The name Aditi means ‘free’ or ‘boundless.’ She seems to represent the ruler of the boundless earth and heavens. She enjoys a status above and beyond gods and goddesses. As such She is beyond time and space in many ways and is unchained by the rules that bind other beings. This is reflected in one of the interpretations of Aditi; ‘A’ negativing the root word ‘da’ which means to bind. So, she is ‘unbound’ and bringing her worship close to liberation from samsara or for that matter any form of literal bondage.
SAPTARISHI KASYAPA: The seven Saptarishis are Kasyapa, Atri, Vasishta, Visvamitra, Gautama, Jamadagni and Bharadjwa. Collectively they form the Constellation of the Great Bear and married to several ladies. Kasayapa married thirteen of Daksha’s daughters and had a voluminous progeny which included the Adityas, the Daityas and Danavas, the Nagas and Garuda. There seems to be a birth certificate problem with the Rig Vedic phrase ‘Daksha sprang from Aditi and Aditi from Daksha’ so was she the mother or the daughter of Daksha? Probably the phrase makes reference to the eternal cyclic rebirth of the Divine essence and wisdom. According to Shiva Purana, Kasayapa married Daksha’s daughter Aditi and gave birth to the Adityas.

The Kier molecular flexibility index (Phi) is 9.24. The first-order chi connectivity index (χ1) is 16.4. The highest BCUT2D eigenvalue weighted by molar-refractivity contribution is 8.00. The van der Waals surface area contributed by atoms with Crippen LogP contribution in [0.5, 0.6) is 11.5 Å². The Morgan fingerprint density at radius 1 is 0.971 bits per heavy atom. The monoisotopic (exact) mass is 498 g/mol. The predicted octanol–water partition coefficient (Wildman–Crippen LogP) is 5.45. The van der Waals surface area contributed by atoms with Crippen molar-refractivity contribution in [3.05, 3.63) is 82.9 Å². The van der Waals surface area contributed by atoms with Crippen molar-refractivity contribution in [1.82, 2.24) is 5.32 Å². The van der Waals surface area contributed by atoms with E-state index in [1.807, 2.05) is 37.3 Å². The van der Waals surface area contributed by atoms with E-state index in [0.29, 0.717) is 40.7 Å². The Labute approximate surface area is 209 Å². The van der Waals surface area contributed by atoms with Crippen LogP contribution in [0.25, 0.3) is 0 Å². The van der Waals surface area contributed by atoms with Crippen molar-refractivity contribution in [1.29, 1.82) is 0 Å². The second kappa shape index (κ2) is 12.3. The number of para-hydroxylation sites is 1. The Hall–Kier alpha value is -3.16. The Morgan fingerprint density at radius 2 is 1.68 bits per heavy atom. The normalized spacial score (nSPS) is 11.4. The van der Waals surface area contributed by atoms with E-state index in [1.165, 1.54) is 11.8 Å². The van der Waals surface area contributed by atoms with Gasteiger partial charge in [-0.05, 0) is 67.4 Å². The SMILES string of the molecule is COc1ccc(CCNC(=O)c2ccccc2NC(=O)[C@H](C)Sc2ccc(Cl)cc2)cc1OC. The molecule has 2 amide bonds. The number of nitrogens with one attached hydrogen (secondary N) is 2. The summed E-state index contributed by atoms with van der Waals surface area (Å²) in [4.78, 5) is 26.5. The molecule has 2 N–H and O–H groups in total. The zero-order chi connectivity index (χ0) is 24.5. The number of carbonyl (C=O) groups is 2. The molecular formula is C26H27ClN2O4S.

ADITYAS: Aditi’s motherhood is a central theme in the myths. That made her more important than other masculine sky figures. She challenged Vedic patriarchal ideas by being both sky goddess and earth goddess. This was a move from the old dual principle of Sky Father- Earth Mother; Dyaus Pita-Prithvi. In RV Mandala 1.106.7, her mothering presence is apparent to those who petition her. Thus she is sometimes identified with a nourishing cosmic cow and the feminized form of Brahma. It is no surprise that she is prayed to by those who need safety or assistance in the welfare of family life. The twelve Adityas are Tvasta, Savita, Bhaga, Vivasvan, Aryama, Varuna, Mitra, Urukrama, Vidhata, Dhata, Satru, and Indra.
DITI: She is Aditi’s sister and among the sixty daughters of Daksha. Diti is an earth goddess and the mother of the Maruts with Rudra. She too later married Kasayapa and becomes one of the thirteen wives. Obsessed with power, Diti is said to be mean and cruel to Kasayapa and Aditi. She wanted a son more powerful than Indra. She practices black magic to retain the fetus for a year. Learning this, Indra sends his thunderbolt to splinter the fetus into fragmented Maruts.